I Get Tired of Talking About Race Too

2 min read

When I created this blog, I never expected to write about race and ethnicity as much as I have. However, like I say in my blog summary, being a black person in America, my “race” has an undeniable impact on my life. I’m not going to wake up one magical morning and discover that I can change shade when I walk out in the world. Cloak myself in a different skin color, so I can experience what it’s like to walk through this world free from all the invisible pressures of the expectations of blackness.

racism hate bigotry intolerance bias

Photo cr: Steven Depolo, flickr.com

Never was it my goal to become a spokesperson or activist for the fight against racism. It’s an uphill battle that requires a lot of strength of character and resilience.

It takes courage to lay your thoughts bare, opening yourself up to public scrutiny and commentary. In today’s America where just mentioning someone’s race makes you “racist” in the eyes of some, there is risk of being misinterpreted or having your words misconstrued into negativity.

In moments where I feel so overwhelmed by the continued prejudice and racial strife I read about or experience day after day, I wonder sometimes why I even bother. Will things ever get better?

Below is a fairly recent conversation between me and my friend Sam, who like me, often posts articles or discussion starters about race and ethnicity. Unlike me, he is a Korean-American male, so his perspective is different from mine. Often, I feel starved for genuine, productive conversation about racism and prejudice in the United States. Too many people seem happy to remain apathetic, or they’re afraid to discuss it for fear of seeming racist or ignorant, or they hope if they ignore the problems they will go away. Well, they won’t and it frustrates me how seemingly content some are to leave things at status quo. My friend, is not one to shrink from difficult or uncomfortable discussions and I value our conversations.

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Keisha
Have you heard about the movie “Dear White People“?

Sam
Yes. Want to see it.

Keisha
Its “outraging” some people.

Sam
How come?

Keisha
“It’s so racist!”
“If this movie was called ‘Dear Black People’ THEY would freak out.”
“We’re never going to move past racism if we keep talking about it. Stop blaming white people for your problems!” etc. etc.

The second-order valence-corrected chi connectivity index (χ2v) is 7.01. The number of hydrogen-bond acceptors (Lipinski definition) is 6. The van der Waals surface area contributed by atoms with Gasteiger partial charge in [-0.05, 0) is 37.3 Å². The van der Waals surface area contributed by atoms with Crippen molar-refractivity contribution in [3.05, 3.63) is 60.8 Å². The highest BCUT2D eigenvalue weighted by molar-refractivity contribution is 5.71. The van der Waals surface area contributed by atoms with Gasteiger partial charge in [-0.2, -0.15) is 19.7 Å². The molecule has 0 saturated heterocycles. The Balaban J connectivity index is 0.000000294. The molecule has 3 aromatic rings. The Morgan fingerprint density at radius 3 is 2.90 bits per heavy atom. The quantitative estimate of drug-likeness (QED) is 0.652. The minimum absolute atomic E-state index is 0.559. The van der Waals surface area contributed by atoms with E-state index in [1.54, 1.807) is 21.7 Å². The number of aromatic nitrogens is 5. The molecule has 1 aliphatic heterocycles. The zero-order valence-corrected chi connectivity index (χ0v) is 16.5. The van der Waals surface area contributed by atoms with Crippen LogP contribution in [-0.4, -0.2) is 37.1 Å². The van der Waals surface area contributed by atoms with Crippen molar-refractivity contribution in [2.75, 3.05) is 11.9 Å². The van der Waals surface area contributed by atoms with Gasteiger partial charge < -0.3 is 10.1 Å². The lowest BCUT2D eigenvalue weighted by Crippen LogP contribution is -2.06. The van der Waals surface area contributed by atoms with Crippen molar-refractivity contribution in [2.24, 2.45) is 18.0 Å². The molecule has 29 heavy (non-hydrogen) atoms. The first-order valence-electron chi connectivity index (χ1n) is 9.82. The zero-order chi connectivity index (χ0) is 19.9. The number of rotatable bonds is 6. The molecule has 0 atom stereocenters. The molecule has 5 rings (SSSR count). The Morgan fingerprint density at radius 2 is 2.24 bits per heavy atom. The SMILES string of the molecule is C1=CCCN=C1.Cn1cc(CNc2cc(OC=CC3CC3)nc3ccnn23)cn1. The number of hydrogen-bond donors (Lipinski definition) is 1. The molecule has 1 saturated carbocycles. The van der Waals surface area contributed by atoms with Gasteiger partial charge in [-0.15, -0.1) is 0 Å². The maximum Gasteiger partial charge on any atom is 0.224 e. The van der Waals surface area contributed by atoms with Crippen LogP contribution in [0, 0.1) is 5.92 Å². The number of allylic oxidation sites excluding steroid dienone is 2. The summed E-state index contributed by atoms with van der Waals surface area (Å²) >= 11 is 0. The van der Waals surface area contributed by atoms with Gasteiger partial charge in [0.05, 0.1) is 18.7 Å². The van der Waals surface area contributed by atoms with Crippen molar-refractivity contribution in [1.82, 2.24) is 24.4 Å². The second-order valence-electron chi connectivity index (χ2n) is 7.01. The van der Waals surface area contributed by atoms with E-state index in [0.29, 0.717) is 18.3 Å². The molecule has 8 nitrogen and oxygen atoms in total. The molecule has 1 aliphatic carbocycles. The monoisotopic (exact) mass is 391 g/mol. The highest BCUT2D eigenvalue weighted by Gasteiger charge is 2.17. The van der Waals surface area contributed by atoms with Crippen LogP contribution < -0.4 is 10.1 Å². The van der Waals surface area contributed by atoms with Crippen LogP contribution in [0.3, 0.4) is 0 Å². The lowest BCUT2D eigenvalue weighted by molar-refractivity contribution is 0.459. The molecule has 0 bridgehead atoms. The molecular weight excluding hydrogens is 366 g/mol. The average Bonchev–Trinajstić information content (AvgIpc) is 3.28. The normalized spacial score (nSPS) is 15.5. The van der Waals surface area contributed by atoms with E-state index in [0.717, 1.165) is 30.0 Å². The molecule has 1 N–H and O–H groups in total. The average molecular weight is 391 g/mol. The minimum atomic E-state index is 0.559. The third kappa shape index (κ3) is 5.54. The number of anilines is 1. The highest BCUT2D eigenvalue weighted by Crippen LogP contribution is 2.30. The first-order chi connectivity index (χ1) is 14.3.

Sam
Yeah expected as much. In a climate where being empathetic to Muslims is antisemitic, favoritism abounds

Keisha
This is true. The misguided outrage mimics the past in so many ways and people just cannot see it.

Sam
Its based on class I believe. Richer minorities are preferred. Abe Lincoln said he was empathetic to blacks (African-Americans) because he was poor. Their race implies their class as he put it.

Keisha
Yeah, there’s truth to that.

Sam
Sadly to many, when black or dark skin represents aspirations, their views will change. It’s still tied to idea that working class are dark because they work outside

Keisha
I don’t expect to live long enough to see dark skin represent aspiration.

Sam
Noooooo! People like us can change the world in small ways.

Keisha
It’s just exhausting sometimes, feels like a never-ending battle, one that I never volunteered for. I just can’t keep my mouth shut when I feel things are wrong. But, you’re right, I know. Which is why I am happy that people like you exist.

Sam
As we get older we want to make the battle for the next gen easier.

Keisha
True and I’ll remind myself of that.

Sam
Seems like you can’t help yourself anymore. You’re a citizen activist!

2 Comments
  • valerietaglinedesign
    October 13, 2014

    Hi Keisha- Your conversation with Sam is refreshing. For the last couple of years, I’ve worked and taken walks in a neighborhood that is still mostly African-American (Longfellow, Oakland). A lot of young white families are moving in. Watching the neighborhood change really makes me think about race and class and my own ideas about it.

    For example: I was thinking the neighborhood was vibrant because it’s diverse. After considering it a little bit more, I decided that it’s full of energy, in part, because the black neighbors spend more time outside socialiing than what I’m used to in a white neighborhood. Longfellow is becoming more diverse but it’s probably not becoming more vibrant.

    Thanks for the thoughtful post-Valerie

    • The Girl Next Door is Black
      October 14, 2014

      Hi Valerie! Thanks for sharing your experience in Oakland. It’s changing so much there I hear. It’s natural for cities to change in demographics, but it can be so tough on the people who live in them.

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